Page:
The most remarkable characteristic of Duflo and Banerjee's theory and practice of economics and the source of its global appeal is its core belief that since resources for poverty reduction are very limited, policy makers must be handed down programmes to implement only if they are known to work.
It is based on very simple logic, which runs as follows: Poor countries are resource poor and have limited budget for poverty-reduction projects. Since they can't waste money, they need only investments which have a high and guaranteed return of investment (ROI). Even if it is time consuming, poverty reduction actions must be given the same scrutiny as any medications. Only those that are found to work using randomised designs ought to be embraced.
For example, if an economist shows that, theoretically, providing free inputs to the farmers should increase their per capita yield, then before the country allocates and spends its scarce resources to provide these subsidies to farmers, there is a need to test the hypothesis under controlled conditions. If not, the policy might result in failure and worse, be thrown out and tarred for the wrong reasons.
Similarly, if free mosquito nets are offered to rural households to combat malaria, there has to be compelling evidence that providing free mosquito nets is the most cost-effective way to eradicate malaria. That's also important because there are competing uses of money allocated for administering the "free net" programme, and a number of possible conditions that need to be ensured to guarantee its success.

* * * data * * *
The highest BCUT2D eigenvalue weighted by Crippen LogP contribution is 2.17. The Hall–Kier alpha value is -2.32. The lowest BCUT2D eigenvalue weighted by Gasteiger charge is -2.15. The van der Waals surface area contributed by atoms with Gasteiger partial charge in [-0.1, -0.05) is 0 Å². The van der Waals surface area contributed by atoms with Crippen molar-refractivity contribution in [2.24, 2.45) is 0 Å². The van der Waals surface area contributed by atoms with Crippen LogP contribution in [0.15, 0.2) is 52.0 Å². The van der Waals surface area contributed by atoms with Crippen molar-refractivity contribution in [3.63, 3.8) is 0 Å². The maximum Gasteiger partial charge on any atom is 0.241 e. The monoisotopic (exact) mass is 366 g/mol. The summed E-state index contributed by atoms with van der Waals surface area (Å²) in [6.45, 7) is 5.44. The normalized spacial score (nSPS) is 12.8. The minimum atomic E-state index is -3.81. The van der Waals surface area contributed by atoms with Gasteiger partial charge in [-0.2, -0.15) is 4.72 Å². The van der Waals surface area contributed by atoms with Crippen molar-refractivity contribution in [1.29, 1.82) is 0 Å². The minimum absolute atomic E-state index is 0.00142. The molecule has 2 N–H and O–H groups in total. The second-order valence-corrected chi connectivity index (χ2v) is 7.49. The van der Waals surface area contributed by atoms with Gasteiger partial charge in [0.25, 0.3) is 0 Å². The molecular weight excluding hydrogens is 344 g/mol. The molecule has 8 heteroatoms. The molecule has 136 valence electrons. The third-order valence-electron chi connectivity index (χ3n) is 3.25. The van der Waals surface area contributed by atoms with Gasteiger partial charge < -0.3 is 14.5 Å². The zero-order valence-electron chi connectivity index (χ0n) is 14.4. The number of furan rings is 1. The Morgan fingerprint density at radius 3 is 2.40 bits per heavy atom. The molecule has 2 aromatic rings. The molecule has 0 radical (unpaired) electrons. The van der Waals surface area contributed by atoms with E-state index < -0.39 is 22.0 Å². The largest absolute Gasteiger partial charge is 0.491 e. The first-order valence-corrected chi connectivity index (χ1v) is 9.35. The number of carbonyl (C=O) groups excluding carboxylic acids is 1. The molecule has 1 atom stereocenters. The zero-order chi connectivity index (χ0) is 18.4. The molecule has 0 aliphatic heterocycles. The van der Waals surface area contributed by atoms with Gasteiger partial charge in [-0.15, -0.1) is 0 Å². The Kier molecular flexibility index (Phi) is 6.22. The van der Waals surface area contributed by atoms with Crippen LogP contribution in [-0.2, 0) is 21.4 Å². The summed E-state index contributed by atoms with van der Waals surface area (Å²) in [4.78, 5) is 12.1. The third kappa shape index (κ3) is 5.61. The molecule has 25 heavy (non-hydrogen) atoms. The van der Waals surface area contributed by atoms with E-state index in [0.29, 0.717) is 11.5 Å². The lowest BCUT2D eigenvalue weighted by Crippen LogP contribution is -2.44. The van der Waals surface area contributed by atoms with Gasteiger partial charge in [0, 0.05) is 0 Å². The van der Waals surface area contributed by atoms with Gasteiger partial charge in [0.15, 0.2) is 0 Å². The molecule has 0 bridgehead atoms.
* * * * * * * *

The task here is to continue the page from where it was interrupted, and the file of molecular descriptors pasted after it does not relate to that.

Duflo and Banerjee's book also brings forth two related issues: accountability in policy design and the cost-effectiveness of small-scale projects. In the world development market, lenders and borrowers are mostly on the lookout for big projects, e.g., billion dollar World Bank projects for building underpass/overpass to solve traffic problems, or to cut carbon emissions and mitigate the effects of global warming. Proponents of poverty economics suggest we redouble our efforts to look for and find the low-cost options, "unpicked low-hanging fruits," ones that are ripe and just need to be plucked.
The low-hanging fruit is used as a metaphor in many policy textbooks and discussions to refer to actions that cost little but pay much. These are the fruits that are hanging from the tree and can be reached without climbing the tree or bringing in the ladder. To generalise, these are "easily obtained gains; what can be obtained by readily available means."
An example from environmental policy that immediately jumps to my mind is that of regulating cigarette smoking. It is now accepted that tobacco smoking results in various health and other hazards, not only for the smoker but also for others. However, once you accept the fact, and attempt to restrict cigarette consumption, the instruments that were used in the past were banning smoking and restricting production of cigarettes. However, a complete ban leads to bootlegging and often the cost of enforcement is heavy.